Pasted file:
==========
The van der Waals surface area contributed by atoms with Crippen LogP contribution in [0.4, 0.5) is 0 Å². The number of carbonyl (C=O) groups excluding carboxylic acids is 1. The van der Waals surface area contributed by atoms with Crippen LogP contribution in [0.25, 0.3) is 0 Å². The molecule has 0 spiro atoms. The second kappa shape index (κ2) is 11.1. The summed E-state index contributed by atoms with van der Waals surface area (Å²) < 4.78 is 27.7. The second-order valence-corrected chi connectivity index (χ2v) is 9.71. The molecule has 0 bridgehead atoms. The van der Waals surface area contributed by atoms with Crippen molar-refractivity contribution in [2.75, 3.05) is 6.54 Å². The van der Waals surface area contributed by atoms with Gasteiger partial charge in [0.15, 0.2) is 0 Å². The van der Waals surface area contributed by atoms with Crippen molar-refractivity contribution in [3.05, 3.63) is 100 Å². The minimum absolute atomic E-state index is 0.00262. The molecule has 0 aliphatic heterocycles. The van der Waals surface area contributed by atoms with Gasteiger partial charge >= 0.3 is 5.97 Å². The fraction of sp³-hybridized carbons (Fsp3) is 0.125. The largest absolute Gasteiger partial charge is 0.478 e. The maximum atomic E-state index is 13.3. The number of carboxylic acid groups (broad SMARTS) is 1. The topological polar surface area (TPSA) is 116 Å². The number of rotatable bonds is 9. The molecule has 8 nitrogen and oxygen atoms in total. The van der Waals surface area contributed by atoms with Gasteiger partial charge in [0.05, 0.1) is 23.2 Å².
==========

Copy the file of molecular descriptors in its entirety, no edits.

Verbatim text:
The van der Waals surface area contributed by atoms with Crippen LogP contribution in [0.4, 0.5) is 0 Å². The number of carbonyl (C=O) groups excluding carboxylic acids is 1. The van der Waals surface area contributed by atoms with Crippen LogP contribution in [0.25, 0.3) is 0 Å². The molecule has 0 spiro atoms. The second kappa shape index (κ2) is 11.1. The summed E-state index contributed by atoms with van der Waals surface area (Å²) < 4.78 is 27.7. The second-order valence-corrected chi connectivity index (χ2v) is 9.71. The molecule has 0 bridgehead atoms. The van der Waals surface area contributed by atoms with Crippen molar-refractivity contribution in [2.75, 3.05) is 6.54 Å². The van der Waals surface area contributed by atoms with Gasteiger partial charge in [0.15, 0.2) is 0 Å². The van der Waals surface area contributed by atoms with Crippen molar-refractivity contribution in [3.05, 3.63) is 100 Å². The minimum absolute atomic E-state index is 0.00262. The molecule has 0 aliphatic heterocycles. The van der Waals surface area contributed by atoms with Gasteiger partial charge >= 0.3 is 5.97 Å². The fraction of sp³-hybridized carbons (Fsp3) is 0.125. The largest absolute Gasteiger partial charge is 0.478 e. The maximum atomic E-state index is 13.3. The number of carboxylic acid groups (broad SMARTS) is 1. The topological polar surface area (TPSA) is 116 Å². The number of rotatable bonds is 9. The molecule has 8 nitrogen and oxygen atoms in total. The van der Waals surface area contributed by atoms with Gasteiger partial charge in [0.05, 0.1) is 23.2 Å².